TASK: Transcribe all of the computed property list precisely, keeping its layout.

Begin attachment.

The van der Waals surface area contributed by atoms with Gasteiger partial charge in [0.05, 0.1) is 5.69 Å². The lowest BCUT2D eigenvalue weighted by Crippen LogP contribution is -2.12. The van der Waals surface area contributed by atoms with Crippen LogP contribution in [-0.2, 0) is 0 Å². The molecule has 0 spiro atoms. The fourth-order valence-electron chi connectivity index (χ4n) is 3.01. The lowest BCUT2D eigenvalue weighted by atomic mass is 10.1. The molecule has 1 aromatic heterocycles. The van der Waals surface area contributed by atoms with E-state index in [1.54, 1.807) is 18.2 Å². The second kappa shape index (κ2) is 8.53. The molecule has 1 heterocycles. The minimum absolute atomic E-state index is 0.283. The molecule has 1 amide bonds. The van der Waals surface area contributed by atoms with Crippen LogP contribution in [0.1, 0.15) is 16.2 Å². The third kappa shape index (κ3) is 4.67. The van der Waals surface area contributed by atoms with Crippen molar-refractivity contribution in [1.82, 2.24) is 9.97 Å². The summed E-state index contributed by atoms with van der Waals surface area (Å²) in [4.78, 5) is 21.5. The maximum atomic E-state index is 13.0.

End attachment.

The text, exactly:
The van der Waals surface area contributed by atoms with Gasteiger partial charge in [0.05, 0.1) is 5.69 Å². The lowest BCUT2D eigenvalue weighted by Crippen LogP contribution is -2.12. The van der Waals surface area contributed by atoms with Crippen LogP contribution in [-0.2, 0) is 0 Å². The molecule has 0 spiro atoms. The fourth-order valence-electron chi connectivity index (χ4n) is 3.01. The lowest BCUT2D eigenvalue weighted by atomic mass is 10.1. The molecule has 1 aromatic heterocycles. The van der Waals surface area contributed by atoms with E-state index in [1.54, 1.807) is 18.2 Å². The second kappa shape index (κ2) is 8.53. The molecule has 1 heterocycles. The minimum absolute atomic E-state index is 0.283. The molecule has 1 amide bonds. The van der Waals surface area contributed by atoms with Crippen LogP contribution in [0.1, 0.15) is 16.2 Å². The third kappa shape index (κ3) is 4.67. The van der Waals surface area contributed by atoms with Crippen molar-refractivity contribution in [1.82, 2.24) is 9.97 Å². The summed E-state index contributed by atoms with van der Waals surface area (Å²) in [4.78, 5) is 21.5. The maximum atomic E-state index is 13.0.